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Real change in transport prices by mode

Indicator Specification Created 21 Aug 2007 Published 15 Sep 2010 Last modified 22 Mar 2016, 12:06 PM
Topics: ,
Indicator codes: TERM 020


Justification for indicator selection

Transport prices are important drivers of individual and business transport decisions, affecting transport growth and modal split development. They can also and can lead to changes in distribution management, location decisions and spatial planning.

On the one hand, the prices of transport services are the result of autonomous market developments such as vehicle and logistics technology. However, on the other hand, they are influenced by government interventions such as taxation, infrastructure provision, regulation and subsidies. Through these interventions, governments can generate price levels that reflect the external costs associated with different forms of transport. This may result in a shift between modes. Monitoring changes in transport prices by mode is considered a relevant variable to assess whether the system is providing economic incentives for a modal shift.

Scientific references

Indicator definition

This indicator looks at real price indices of passenger transport based on a fixed transport product in the EU-28 Member States, relative to an average consumer price index; the Harmonised Indices of Consumer Prices (HICPs).

HICPs give comparable measures of inflation for the countries and country groups for which they are produced. They are economic indicators that measure change over time of the prices of the consumer goods and services acquired by households. In other words, they are a set of consumer price indices (CPIs) calculated according to a harmonised approach and a single set of definitions.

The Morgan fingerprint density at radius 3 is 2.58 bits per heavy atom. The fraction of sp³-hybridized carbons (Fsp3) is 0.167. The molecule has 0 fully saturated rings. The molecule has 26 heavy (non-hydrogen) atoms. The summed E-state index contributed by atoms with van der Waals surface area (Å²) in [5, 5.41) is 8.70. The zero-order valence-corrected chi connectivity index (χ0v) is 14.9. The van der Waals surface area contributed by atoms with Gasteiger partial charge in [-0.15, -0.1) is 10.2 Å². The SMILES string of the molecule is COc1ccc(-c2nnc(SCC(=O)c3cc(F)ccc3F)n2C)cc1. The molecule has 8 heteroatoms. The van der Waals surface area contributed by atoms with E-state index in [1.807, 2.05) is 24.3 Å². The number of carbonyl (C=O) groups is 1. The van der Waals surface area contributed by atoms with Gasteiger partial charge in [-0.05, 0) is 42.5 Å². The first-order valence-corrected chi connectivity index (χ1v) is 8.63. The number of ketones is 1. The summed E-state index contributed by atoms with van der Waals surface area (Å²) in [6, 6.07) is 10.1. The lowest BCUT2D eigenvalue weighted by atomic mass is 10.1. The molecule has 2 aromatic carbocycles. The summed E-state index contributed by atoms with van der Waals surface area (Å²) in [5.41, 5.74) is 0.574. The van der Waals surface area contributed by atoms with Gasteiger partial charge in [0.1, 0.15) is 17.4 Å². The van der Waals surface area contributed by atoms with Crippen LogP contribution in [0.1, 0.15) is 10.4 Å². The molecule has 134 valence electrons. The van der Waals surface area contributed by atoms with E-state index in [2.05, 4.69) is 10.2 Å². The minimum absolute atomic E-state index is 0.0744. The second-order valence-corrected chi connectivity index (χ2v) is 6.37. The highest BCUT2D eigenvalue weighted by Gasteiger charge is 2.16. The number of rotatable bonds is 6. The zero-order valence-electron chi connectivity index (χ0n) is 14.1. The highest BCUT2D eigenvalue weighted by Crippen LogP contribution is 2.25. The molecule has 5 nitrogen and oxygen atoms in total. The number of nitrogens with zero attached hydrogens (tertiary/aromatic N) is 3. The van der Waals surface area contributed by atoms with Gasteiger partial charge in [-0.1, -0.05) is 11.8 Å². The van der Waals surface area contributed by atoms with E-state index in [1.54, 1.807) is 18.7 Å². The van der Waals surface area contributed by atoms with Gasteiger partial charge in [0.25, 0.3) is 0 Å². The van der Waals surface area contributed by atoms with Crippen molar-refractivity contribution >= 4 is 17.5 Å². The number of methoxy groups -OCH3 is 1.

In particular, HICPs provide the official measure of consumer price inflation in the Euro zone for the purposes of monetary policy and the assessment of inflation convergence, as required under the Maastricht criteria.


Price indices are used taking 2005 as a reference points, i.e. 2005 = 100. All indices are relative to the overall consumer price index (HICP), CP00.

Policy context and targets

Context description

According to the 2011 Transport White Paper, 30 % of road freight over 300 km should shift to other modes such as rail or waterborne transport by 2030, and more than 50 % should shift by 2050. As for passenger transport, most medium-distance passenger transport should travel by rail by 2050. In the context of the predicted significant growth in transport demand, measures are needed to achieve the above aim.

The cost of transport reflects market changes such as vehicle technology developments, international energy price evolution and state interventions through regulations, subsidies and taxation (see TERM 21). Government actions can internalise the environmental externalities of different transport modes, which can lead to users shifting between modes. The economic incentives for modal shifts can be monitored through the transport prices by mode indicator.


No targets currently exist for transport user prices in the (liberalised) transport market. However, by applying fair and efficient pricing, the balance between transport modes may be affected, since the level of externalities and the room for improvement may differ between modes. The 2011 Transport White Paper wishes to further promote the attractiveness of non-road modes through a two-pronged strategy: first, to confront all modes with their full costs (including the costs of negative externalities); and second, to directly improve the market conditions in non-road modes.

Related policy documents

Key policy question